We've got your back
Jared West is a firefighter in Mashpee who builds houses on the side. But the Sandwich resident had to give up saving homes and creating new ones a few years ago after twisting awkwardly on an emergency call while trying to hoist up a heavy-set man who had fallen out of bed.
“I felt something pop,” recalled West, 44, who found himself hobbled by stabbing pain in his lower back and buttocks that left him unable to work.
West was eventually referred to Achilles Papavasiliou, MD, FAANS, a neurological surgeon at Cape Cod Hospital. Dr. Papavasiliou determined that West had aggravated a problem called spinal stenosis. This condition occurs when the spinal canal - the channel that runs vertically through the spine and houses the bundle of nerves called the spinal cord—narrows.
“As we age, the cushion-like discs between each vertebra begin to weaken and bulge, and the ligaments in the spine thicken to maintain alignment,” Dr. Papavasiliou said. “All those changes constrict the spinal canal and put pressure on the nerves.”
West has spinal stenosis, but was asymptomatic until he tried to lift the large man, which dramatically worsened the condition.
The solution to West’s back woes was one of the most common forms of back surgery, a procedure known as a laminectomy. The goal of this operation is to relieve pressure on nerves that are being compressed. That’s accomplished by removing a small piece of a bone from the spine called the lamina, which opens up space in the spinal canal and gives nerves more room. Surgeons may also remove any bony growths or disc fragments in the spine that may be impinging nerves.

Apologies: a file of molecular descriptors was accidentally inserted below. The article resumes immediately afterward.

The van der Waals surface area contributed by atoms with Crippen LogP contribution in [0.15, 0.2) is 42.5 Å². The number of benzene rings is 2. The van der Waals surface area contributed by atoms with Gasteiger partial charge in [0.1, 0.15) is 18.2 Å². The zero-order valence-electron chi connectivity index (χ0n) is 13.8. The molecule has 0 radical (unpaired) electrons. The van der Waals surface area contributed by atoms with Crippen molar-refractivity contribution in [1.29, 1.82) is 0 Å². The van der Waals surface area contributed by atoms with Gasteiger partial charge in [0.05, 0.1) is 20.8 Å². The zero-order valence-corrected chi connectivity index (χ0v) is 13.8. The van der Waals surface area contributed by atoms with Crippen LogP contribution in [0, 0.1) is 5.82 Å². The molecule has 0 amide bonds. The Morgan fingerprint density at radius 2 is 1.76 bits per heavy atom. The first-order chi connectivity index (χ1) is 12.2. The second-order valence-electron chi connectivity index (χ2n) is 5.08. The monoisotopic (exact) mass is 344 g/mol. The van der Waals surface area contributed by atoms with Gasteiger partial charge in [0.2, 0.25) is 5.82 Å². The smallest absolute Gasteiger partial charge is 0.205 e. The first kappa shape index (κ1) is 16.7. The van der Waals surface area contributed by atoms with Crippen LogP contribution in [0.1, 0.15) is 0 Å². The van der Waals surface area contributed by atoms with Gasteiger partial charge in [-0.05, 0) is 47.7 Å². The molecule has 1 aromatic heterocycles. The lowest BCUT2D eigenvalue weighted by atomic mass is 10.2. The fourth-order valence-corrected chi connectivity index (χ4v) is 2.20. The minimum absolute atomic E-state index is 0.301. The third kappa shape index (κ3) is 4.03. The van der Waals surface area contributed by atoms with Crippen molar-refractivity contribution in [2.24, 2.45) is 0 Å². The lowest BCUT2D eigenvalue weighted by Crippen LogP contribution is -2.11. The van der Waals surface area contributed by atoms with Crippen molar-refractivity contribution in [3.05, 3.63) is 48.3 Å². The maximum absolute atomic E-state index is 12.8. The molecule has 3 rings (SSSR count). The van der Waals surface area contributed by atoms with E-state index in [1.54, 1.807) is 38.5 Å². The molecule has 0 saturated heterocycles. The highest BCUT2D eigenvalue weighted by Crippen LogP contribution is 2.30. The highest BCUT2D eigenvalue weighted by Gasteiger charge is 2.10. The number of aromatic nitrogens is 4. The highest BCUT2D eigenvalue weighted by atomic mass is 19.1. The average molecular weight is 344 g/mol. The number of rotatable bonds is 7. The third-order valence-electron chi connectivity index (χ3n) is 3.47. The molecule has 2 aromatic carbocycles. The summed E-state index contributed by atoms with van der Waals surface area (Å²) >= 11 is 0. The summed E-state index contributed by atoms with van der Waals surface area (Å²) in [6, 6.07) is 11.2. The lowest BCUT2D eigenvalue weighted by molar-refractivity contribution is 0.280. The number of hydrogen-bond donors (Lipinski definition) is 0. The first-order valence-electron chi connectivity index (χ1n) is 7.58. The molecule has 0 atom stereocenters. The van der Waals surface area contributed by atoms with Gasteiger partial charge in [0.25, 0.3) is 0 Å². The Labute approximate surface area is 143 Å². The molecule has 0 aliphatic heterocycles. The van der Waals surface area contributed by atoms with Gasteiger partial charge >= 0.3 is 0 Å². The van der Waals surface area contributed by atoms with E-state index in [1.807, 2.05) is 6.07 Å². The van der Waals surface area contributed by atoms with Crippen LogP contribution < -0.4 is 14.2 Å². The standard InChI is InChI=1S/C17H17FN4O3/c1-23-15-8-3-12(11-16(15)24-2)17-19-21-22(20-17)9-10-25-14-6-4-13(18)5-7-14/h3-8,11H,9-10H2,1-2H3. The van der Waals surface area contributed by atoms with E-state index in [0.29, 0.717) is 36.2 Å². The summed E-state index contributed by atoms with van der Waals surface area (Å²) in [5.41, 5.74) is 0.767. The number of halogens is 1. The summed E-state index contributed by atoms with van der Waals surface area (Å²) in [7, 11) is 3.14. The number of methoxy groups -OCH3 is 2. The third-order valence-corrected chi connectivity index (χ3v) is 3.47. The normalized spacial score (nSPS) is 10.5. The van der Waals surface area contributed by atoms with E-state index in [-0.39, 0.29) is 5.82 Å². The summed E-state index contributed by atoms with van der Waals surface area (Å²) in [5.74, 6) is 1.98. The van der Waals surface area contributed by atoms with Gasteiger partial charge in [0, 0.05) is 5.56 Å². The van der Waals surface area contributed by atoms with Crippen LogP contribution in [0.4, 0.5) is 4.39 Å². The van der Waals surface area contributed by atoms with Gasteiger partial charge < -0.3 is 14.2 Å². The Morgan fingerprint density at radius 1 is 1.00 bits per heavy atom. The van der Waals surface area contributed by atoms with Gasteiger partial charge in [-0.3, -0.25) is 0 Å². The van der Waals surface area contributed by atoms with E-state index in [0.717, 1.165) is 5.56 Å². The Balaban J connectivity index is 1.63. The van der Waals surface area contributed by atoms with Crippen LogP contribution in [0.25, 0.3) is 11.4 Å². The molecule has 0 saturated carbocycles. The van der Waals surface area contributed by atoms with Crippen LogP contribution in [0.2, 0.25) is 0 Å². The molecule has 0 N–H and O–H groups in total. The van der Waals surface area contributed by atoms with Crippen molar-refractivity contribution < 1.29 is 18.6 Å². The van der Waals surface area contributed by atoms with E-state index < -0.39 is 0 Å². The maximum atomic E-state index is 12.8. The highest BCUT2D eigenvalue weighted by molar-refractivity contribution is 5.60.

At one time, all laminectomies were performed as open surgery, meaning they required an incision in the back measuring at least a few inches long. Muscle had to be cut to access the spine. But the minimally invasive techniques that Dr. Papavasiliou and other neurological surgeons at Cape Cod Hospital employ when performing laminectomies and other spinal procedures spare patients much of the trauma traditional surgery entails.
The key tool in minimally invasive spinal surgery is a metal cylinder called a tubular retractor, explained Dr. Papavasiliou. A surgeon makes a small incision in the skin, through which he or she inserts a tubular retractor into the patient’s body, where it moves muscle and other soft tissue out of the way without any cutting required. The surgeon docks the cylinder on the spine; though it’s less than an inch in diameter, that’s enough space for the surgeon to peer through with a microscope and manipulate surgical instruments as they take out bone and other tissue that are compressing nerves.
Neurosurgeons at Cape Cod Hospital have performed several thousand minimally invasive laminectomies over the past 15 years or so.
Back to An Active Life
“Patients tend to do very well,” said Dr. Papavasiliou, noting that his observation is supported by the Spine Patient Outcomes Research Trial (SPORT), a study he was a part of while doing his spine fellowship at Dartmouth.
SPORT was a nationwide study that found that patients with spinal stenosis who opt for surgery had less pain and better functioning over the long term than others who choose nonsurgical treatments. SPORT also found that patients with another common condition, degenerative spondylolisthesis—which causes pain as the spine becomes misaligned—fared better over the years if they chose surgery instead of conservative treatments. Finally, the trial found that surgery to repair a herniated disc prompted speedier relief from pain than other treatments.
Jared West is a testament to the benefits of minimally invasive surgery: He was jogging within a month of his laminectomy, back to work in three months and today regularly participates in a grueling competition known as the Spartan Race, which requires participants to climb walls, lug sandbags, wade through mud and overcome other obstacles.
But even if you simply want to be able to get back to golf or be able to play with the grand kids, the neurosurgeons at Cape Cod Hospital can help. “We have a lot of ways to treat back pain these days,” said Dr. Papavasiliou. “We can tailor the procedure to the patient’s problem.”